Ajuga, or carpet bugle as it is also commonly known, is a genus of perennial evergreen ground cover species prized for their distinctly blue flowers in the spring. Depending on the cultivar, ajuga can have either an upright or creeping and spreading growth habit. Creeping cultivars use underground stolons to naturalize and spread in the landscape and result in more plant material in the soil. It thrives in shady locations and moist soil. Ajuga is considered to be one of the common ground covers with the least propensity to be invasive. A combination of manual removal, temporary watering cessation and maintenance weeding will help to strip ajuga from an area where it's no longer wanted.
Water your ajuga the day before you intend to commence removal to ease pulling of the plants up by the roots and clearing the soil.
Don a pair of gardening gloves. Grasp the crown of the plant between the thumb, forefinger and middle finger down at the base of the plant right up against the soil.
Curl your remaining fingers around the plant and pull steadily up and out of the soil trying to remove as much of the roots and plant tops as possible. Repeat until you have removed as much of the plant material as you can.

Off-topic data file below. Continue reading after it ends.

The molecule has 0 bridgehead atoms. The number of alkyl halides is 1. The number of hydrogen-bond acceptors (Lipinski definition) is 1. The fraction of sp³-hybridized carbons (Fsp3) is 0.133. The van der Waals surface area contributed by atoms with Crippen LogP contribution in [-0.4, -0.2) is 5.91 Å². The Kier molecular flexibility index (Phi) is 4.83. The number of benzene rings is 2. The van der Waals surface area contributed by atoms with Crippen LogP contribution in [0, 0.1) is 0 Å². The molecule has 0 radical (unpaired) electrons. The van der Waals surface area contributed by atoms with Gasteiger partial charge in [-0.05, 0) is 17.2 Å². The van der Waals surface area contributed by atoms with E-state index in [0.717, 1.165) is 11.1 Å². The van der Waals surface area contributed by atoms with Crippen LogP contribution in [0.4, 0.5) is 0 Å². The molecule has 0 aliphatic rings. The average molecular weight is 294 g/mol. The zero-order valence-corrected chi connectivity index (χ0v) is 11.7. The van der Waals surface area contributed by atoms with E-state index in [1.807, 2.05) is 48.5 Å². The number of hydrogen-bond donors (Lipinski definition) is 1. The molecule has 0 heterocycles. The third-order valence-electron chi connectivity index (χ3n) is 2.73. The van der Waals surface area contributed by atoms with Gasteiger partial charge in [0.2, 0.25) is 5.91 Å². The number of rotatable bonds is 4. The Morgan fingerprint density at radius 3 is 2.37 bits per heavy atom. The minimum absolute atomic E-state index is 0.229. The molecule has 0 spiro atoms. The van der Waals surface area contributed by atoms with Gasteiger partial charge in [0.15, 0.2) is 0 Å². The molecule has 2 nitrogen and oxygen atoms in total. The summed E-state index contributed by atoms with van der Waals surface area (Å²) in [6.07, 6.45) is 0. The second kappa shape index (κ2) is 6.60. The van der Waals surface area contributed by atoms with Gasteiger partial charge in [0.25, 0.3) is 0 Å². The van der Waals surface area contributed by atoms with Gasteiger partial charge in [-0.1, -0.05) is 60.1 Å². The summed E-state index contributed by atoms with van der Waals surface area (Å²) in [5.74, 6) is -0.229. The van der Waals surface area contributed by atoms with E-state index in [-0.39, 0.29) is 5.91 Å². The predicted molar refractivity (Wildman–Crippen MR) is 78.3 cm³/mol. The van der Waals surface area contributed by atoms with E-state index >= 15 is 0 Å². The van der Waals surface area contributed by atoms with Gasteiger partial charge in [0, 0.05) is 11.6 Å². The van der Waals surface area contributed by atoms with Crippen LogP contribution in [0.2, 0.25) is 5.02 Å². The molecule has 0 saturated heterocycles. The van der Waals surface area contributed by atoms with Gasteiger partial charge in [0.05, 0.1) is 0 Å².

Run a rake through the soil to lift up remaining roots, rhizomes and plant foliage tops. Use a weeding fork to dig down under and lever out deep or thick roots and rhizomes to the surface.
Collect all removed plant material with the rake and discard in the trash or compost pile.
Refrain from watering the immediate area where the ajuga used to be for several weeks to a month to allow the soil to dry out and choke off new ajuga growth.
Revisit the area every five to ten days for a few months, pulling any new ajuga growth that you find and discarding it.